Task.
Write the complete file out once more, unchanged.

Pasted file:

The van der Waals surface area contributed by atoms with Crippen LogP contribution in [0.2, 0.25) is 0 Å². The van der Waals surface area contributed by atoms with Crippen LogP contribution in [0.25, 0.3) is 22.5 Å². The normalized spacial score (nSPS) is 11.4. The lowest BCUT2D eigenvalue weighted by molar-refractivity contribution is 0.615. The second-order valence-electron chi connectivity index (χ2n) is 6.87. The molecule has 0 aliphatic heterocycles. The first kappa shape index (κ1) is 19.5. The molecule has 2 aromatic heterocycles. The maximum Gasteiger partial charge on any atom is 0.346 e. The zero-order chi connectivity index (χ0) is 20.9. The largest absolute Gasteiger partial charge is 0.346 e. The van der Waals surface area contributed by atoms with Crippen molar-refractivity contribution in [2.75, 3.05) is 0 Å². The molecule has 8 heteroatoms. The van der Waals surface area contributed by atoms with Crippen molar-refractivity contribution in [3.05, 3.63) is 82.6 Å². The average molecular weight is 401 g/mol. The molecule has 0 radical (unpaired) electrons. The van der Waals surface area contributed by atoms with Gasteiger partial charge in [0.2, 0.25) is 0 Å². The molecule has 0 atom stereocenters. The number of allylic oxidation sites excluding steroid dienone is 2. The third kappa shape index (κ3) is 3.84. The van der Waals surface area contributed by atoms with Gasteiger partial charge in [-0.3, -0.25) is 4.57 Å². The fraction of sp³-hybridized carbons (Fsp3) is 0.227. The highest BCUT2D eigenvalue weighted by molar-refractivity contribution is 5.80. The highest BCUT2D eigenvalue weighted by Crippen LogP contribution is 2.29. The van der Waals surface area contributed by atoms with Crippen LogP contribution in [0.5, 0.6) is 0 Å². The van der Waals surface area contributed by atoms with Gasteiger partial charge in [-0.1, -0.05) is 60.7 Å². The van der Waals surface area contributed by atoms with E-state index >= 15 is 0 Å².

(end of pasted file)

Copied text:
The van der Waals surface area contributed by atoms with Crippen LogP contribution in [0.2, 0.25) is 0 Å². The van der Waals surface area contributed by atoms with Crippen LogP contribution in [0.25, 0.3) is 22.5 Å². The normalized spacial score (nSPS) is 11.4. The lowest BCUT2D eigenvalue weighted by molar-refractivity contribution is 0.615. The second-order valence-electron chi connectivity index (χ2n) is 6.87. The molecule has 0 aliphatic heterocycles. The first kappa shape index (κ1) is 19.5. The molecule has 2 aromatic heterocycles. The maximum Gasteiger partial charge on any atom is 0.346 e. The zero-order chi connectivity index (χ0) is 20.9. The largest absolute Gasteiger partial charge is 0.346 e. The van der Waals surface area contributed by atoms with Crippen molar-refractivity contribution in [2.75, 3.05) is 0 Å². The molecule has 8 heteroatoms. The van der Waals surface area contributed by atoms with Crippen molar-refractivity contribution in [3.05, 3.63) is 82.6 Å². The average molecular weight is 401 g/mol. The molecule has 0 radical (unpaired) electrons. The van der Waals surface area contributed by atoms with Gasteiger partial charge in [0.2, 0.25) is 0 Å². The molecule has 0 atom stereocenters. The number of allylic oxidation sites excluding steroid dienone is 2. The third kappa shape index (κ3) is 3.84. The van der Waals surface area contributed by atoms with Gasteiger partial charge in [-0.3, -0.25) is 4.57 Å². The fraction of sp³-hybridized carbons (Fsp3) is 0.227. The highest BCUT2D eigenvalue weighted by molar-refractivity contribution is 5.80. The highest BCUT2D eigenvalue weighted by Crippen LogP contribution is 2.29. The van der Waals surface area contributed by atoms with Crippen LogP contribution in [0.5, 0.6) is 0 Å². The van der Waals surface area contributed by atoms with Gasteiger partial charge in [-0.1, -0.05) is 60.7 Å². The van der Waals surface area contributed by atoms with E-state index >= 15 is 0 Å².